As China’s economic growth slows and begins to stagnate, there is one direction that many eyes are focused upon as the culprit - zombie companies.
A zombie company is a state-owned enterprise - usually in the industrial sector - that continues operating despite being either insolvent or near bankruptcy but is propped up with money from the government and banks.
The reasons the Chinese government does this are well intentioned. By doing so, they maintain social stability and keep down joblessness, and often keep factories open that are vital to the economy. However, the practice also often causes far wider problems for the economy. China currently has the highest level of corporate debt as a share of GDP in the world, at a record 237% of GDP in the first quarter, due primarily to a massive lending program designed to boost economic growth. Zombie companies account for roughly $24.7 billion of this debt, and should they default, as is likely, analysts warn the shocks could have a global impact.
Patrick Chovanec of Silvercrest Asset Management, an expert on the Chinese economy, points out similarities between the China of today and Japan in the 1980s, noting: ‘There are striking similarities between China and Japan in the 1980s and ’90s, and they’re not superficial. They’re two very different countries but they ended up with a banking system that basically produces the same result—the outcome being a rapid deceleration of (hitherto high) growth, as well as zombie banks and corporations.’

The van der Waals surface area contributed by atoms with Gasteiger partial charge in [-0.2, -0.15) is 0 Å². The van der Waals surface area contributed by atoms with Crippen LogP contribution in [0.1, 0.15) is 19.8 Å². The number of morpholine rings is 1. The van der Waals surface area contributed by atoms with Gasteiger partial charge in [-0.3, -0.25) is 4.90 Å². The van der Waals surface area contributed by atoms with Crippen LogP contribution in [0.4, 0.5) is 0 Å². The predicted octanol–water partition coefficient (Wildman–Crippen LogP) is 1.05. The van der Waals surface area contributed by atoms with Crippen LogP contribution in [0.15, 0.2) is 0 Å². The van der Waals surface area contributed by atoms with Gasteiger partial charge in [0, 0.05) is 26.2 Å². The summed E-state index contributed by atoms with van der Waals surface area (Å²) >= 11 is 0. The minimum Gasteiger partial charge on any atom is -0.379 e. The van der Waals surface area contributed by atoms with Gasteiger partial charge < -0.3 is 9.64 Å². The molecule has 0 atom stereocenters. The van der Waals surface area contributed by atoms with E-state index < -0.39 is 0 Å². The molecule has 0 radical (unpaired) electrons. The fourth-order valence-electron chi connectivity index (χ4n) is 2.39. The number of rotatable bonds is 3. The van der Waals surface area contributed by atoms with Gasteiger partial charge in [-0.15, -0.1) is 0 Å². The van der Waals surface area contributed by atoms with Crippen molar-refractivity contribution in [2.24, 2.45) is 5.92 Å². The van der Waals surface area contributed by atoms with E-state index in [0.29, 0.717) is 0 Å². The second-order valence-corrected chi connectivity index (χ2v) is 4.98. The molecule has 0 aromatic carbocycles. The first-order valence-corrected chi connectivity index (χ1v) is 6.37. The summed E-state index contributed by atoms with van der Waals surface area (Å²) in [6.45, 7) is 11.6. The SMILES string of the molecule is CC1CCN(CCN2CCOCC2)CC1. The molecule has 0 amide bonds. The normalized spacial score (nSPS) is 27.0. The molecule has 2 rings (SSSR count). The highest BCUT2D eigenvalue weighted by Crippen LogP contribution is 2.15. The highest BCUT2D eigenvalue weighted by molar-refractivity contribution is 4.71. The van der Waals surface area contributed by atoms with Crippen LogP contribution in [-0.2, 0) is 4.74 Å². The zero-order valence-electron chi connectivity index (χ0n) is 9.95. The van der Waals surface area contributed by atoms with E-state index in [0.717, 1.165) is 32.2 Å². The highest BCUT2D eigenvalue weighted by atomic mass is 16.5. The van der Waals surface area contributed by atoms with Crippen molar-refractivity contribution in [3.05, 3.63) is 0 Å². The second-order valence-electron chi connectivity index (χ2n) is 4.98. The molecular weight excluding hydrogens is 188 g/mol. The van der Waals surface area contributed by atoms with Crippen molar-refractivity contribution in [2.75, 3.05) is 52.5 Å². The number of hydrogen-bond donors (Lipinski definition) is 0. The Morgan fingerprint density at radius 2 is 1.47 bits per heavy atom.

The financial impact is already being seen in China. Credit Suisse recently warned that interest cover was less than one in nearly 70% of listed Chinese steel and aluminum companies they covered and more than 50% of coal companies for the first three quarters of 2015. This is worrying for supply chains as it is reasonable to assume that these struggling companies could be among your suppliers, or supply to them. Zombies present a profound impact to visibility as it is highly unlikely the actual health of the business is being reported, leaving any financial risk impossible to detect.
China's top state-owned asset administrator has vowed to clean-up zombie industrial companies by 2020, with Zhang Yi, Chairman of the State-owned Assets Supervision and Administration Commission (SASAC), committing to resolving the issue over the next three years. Earlier this year, President Xi Jinping also announced a series of moves designed to cut industrial capacity and cull zombie corporations. These efforts have seen some success. Courts in China accepted 1,028 bankruptcy cases in the first quarter of 2016, up 52.5% from a year earlier, according to the Supreme People’s Court. Just under 20,000 cases were accepted in total between 2008 and 2015. The impact is highly likely to reverberate down supply chains, particularly if the shuttered supplier is the sole supplier of a specific part.
For supply chain managers, it is vital you know who your supply chain partners and have total transparency as to any financial issues they may be facing. Pressure is mounting on the Chinese government to resolve the issue of zombie companies, and the likelihood that many more will default is extremely high.